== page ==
Scott Roeben

Preparations for the Formula 1 Las Vegas Grand Prix have been the subject of lots of heated discussion for the past few months. Mostly, the chatter was related to traffic.

The latest? Trees in front of Bellagio are being chopped down to make way for a grandstand.

It was originally believed the trees—some a quarter century old—would be relocated, but nope, off to the wood chipper.

This tree on the sidewalk in front of Bellagio has been truncated.

Early on, MGM Resorts officials said the company would “temporarily and safely remove the trees in front of the Bellagio fountains.”

This is what’s known in public relations circles as “horseshit.” Sorry, “damage control.”

Our eagle-eyed friend @JamesinLasVegas and man-about-town passed along some photos of the trees marked, presumably, for “relocation.”

At first we thought they might just be pruning the trees to make them easier to “safely remove.”

Now, it’s clear that’s not the plan.

Thanks a lot, bean counters. Here’s another look at the aftermath. (See? Because accountants do a lot of math. As some point, you’re going to have to start figuring out our jokes all on your own!)

It seems there was a cost/benefit analysis at MGM Resorts, and it was decided the removal and relocation plan wasn’t the best option.

The matter, of course, is more complicated because presumably this race will be taking place for the next 10 years. We trust when new trees are put into place after the grandstand is removed, the roots will be enclosed, making it easier to remove and replace them each year.

We’ve been a critic of the Bellagio grandstands from day one, but opinions vary about them. Yes, some people have the audacity to disagree with us. Props to them for having the courage to be wrong!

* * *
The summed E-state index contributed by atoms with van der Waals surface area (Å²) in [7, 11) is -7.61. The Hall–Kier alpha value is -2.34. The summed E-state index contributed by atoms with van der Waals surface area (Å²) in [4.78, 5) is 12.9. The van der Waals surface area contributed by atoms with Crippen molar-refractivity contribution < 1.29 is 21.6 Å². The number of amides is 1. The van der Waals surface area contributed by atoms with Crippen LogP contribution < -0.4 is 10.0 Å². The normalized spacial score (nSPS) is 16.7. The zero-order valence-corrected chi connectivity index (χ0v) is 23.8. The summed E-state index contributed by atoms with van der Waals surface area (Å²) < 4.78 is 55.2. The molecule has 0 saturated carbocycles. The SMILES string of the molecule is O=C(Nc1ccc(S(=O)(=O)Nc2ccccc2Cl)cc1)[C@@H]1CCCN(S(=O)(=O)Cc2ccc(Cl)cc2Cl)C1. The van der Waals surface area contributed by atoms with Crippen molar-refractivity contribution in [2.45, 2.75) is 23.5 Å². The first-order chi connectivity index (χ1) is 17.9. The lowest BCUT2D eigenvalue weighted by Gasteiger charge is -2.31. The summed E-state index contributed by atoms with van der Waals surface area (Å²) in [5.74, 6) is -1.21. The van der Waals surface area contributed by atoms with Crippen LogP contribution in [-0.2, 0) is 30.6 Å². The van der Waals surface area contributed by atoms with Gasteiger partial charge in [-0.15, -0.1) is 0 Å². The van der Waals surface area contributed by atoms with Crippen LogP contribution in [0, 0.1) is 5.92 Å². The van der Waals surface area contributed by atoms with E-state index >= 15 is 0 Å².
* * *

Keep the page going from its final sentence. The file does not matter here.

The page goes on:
It’s a monstrosity.

Bathing caps will be provided.

We’re generally irked by the F1 takeover of Las Vegas, and feel like public officials and the LVCVA didn’t understand the amount of disruption the three-day event would cause.

The Formula 1 Las Vegas Grand Prix happens Nov. 16-18, 2023.

It’s worth noting the chopping down of trees (some of the only natural shade on the Las Vegas Strip) isn’t the only awkward part of the F1 saga. It’s that the LVCVA, the aforementioned public officials, F1 and resorts dramatically over-estimated demand. At least at certain price points.

The rates of rooms during the races are imploding, along with package prices.

In one case, we shared how Harrah’s reduced the rate for a room during race a whopping 69%, and we are not making that percentage up.

The F1 drama continues.

So-called experts predict F1’s race will generate $1.3 billion for the Las Vegas economy. This eye-popping estimate is the result of a complicated process known as “experts pulling numbers out of their butt.”

We’re generally disinterested in sports, but we do care when our town is negatively impacted by months-long roadwork, tree murder and rich people clogging our airport with their private jets so we have nowhere to park ours.

We’re sure it’ll all be worth it. The Titanic didn’t pan out as planned, but at least it resulted in a popular movie, so every dark cloud has a silver lining.

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Mike McNamara

Mike McNamara

A Las Vegas Realtor since 2008. Mike has a wide range of knowledge around all things Las Vegas.

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